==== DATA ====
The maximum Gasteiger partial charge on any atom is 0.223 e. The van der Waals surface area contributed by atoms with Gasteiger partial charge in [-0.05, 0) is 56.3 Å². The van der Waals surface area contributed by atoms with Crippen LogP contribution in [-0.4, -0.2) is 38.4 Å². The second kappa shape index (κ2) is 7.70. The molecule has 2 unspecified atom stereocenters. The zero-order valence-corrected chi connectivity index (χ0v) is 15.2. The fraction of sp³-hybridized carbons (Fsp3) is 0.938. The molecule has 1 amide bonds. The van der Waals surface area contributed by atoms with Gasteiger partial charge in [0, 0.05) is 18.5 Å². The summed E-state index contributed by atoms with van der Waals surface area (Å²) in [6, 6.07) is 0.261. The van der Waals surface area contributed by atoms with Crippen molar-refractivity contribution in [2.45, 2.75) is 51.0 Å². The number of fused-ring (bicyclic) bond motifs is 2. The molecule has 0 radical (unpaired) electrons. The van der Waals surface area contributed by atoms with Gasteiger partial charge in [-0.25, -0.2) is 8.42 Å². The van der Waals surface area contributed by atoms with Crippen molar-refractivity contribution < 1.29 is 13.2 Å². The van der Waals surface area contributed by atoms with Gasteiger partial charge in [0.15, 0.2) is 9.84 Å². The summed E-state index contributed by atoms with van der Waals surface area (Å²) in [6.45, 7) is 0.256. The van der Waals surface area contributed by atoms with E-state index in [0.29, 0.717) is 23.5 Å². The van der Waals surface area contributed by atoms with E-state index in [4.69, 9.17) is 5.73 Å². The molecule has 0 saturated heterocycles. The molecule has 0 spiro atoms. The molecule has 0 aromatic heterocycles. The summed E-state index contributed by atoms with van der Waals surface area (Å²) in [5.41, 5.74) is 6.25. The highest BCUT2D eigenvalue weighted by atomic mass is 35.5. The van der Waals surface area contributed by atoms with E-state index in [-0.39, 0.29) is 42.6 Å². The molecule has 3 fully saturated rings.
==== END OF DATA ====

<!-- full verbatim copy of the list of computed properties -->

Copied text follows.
The maximum Gasteiger partial charge on any atom is 0.223 e. The van der Waals surface area contributed by atoms with Gasteiger partial charge in [-0.05, 0) is 56.3 Å². The van der Waals surface area contributed by atoms with Crippen LogP contribution in [-0.4, -0.2) is 38.4 Å². The second kappa shape index (κ2) is 7.70. The molecule has 2 unspecified atom stereocenters. The zero-order valence-corrected chi connectivity index (χ0v) is 15.2. The fraction of sp³-hybridized carbons (Fsp3) is 0.938. The molecule has 1 amide bonds. The van der Waals surface area contributed by atoms with Gasteiger partial charge in [0, 0.05) is 18.5 Å². The summed E-state index contributed by atoms with van der Waals surface area (Å²) in [6, 6.07) is 0.261. The van der Waals surface area contributed by atoms with Crippen molar-refractivity contribution in [2.45, 2.75) is 51.0 Å². The number of fused-ring (bicyclic) bond motifs is 2. The molecule has 0 radical (unpaired) electrons. The van der Waals surface area contributed by atoms with Gasteiger partial charge in [-0.25, -0.2) is 8.42 Å². The van der Waals surface area contributed by atoms with Crippen molar-refractivity contribution < 1.29 is 13.2 Å². The van der Waals surface area contributed by atoms with Gasteiger partial charge in [0.15, 0.2) is 9.84 Å². The summed E-state index contributed by atoms with van der Waals surface area (Å²) in [6.45, 7) is 0.256. The van der Waals surface area contributed by atoms with E-state index in [0.29, 0.717) is 23.5 Å². The van der Waals surface area contributed by atoms with E-state index in [4.69, 9.17) is 5.73 Å². The molecule has 0 saturated heterocycles. The molecule has 0 spiro atoms. The molecule has 0 aromatic heterocycles. The summed E-state index contributed by atoms with van der Waals surface area (Å²) in [5.41, 5.74) is 6.25. The highest BCUT2D eigenvalue weighted by atomic mass is 35.5. The van der Waals surface area contributed by atoms with E-state index in [-0.39, 0.29) is 42.6 Å². The molecule has 3 fully saturated rings.